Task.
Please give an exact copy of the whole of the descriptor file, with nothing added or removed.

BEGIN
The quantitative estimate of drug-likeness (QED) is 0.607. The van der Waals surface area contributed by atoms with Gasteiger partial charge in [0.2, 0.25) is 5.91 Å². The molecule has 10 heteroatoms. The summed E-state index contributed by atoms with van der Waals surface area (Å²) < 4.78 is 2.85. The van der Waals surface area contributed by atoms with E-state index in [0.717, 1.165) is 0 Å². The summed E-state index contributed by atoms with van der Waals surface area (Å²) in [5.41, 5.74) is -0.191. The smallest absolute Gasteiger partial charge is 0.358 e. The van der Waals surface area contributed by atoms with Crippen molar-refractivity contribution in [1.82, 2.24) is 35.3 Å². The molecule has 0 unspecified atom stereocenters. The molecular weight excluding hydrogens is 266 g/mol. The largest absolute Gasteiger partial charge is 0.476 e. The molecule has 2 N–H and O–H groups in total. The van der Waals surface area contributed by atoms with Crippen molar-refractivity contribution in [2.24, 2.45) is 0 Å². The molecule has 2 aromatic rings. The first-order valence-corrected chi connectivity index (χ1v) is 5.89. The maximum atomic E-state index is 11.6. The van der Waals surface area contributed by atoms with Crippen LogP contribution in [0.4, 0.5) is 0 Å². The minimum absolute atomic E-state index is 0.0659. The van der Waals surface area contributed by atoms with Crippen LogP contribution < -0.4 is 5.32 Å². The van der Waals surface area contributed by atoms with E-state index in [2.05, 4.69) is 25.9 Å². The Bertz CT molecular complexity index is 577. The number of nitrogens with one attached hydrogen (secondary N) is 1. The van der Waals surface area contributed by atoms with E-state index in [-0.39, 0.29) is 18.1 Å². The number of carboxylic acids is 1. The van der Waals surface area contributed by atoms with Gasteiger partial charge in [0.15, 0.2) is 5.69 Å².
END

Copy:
The quantitative estimate of drug-likeness (QED) is 0.607. The van der Waals surface area contributed by atoms with Gasteiger partial charge in [0.2, 0.25) is 5.91 Å². The molecule has 10 heteroatoms. The summed E-state index contributed by atoms with van der Waals surface area (Å²) < 4.78 is 2.85. The van der Waals surface area contributed by atoms with E-state index in [0.717, 1.165) is 0 Å². The summed E-state index contributed by atoms with van der Waals surface area (Å²) in [5.41, 5.74) is -0.191. The smallest absolute Gasteiger partial charge is 0.358 e. The van der Waals surface area contributed by atoms with Crippen molar-refractivity contribution in [1.82, 2.24) is 35.3 Å². The molecule has 0 unspecified atom stereocenters. The molecular weight excluding hydrogens is 266 g/mol. The largest absolute Gasteiger partial charge is 0.476 e. The molecule has 2 N–H and O–H groups in total. The van der Waals surface area contributed by atoms with Crippen molar-refractivity contribution in [2.24, 2.45) is 0 Å². The molecule has 2 aromatic rings. The first-order valence-corrected chi connectivity index (χ1v) is 5.89. The maximum atomic E-state index is 11.6. The van der Waals surface area contributed by atoms with Crippen LogP contribution in [0.4, 0.5) is 0 Å². The minimum absolute atomic E-state index is 0.0659. The van der Waals surface area contributed by atoms with Crippen LogP contribution < -0.4 is 5.32 Å². The van der Waals surface area contributed by atoms with E-state index in [2.05, 4.69) is 25.9 Å². The Bertz CT molecular complexity index is 577. The number of nitrogens with one attached hydrogen (secondary N) is 1. The van der Waals surface area contributed by atoms with E-state index in [-0.39, 0.29) is 18.1 Å². The number of carboxylic acids is 1. The van der Waals surface area contributed by atoms with Gasteiger partial charge in [0.15, 0.2) is 5.69 Å².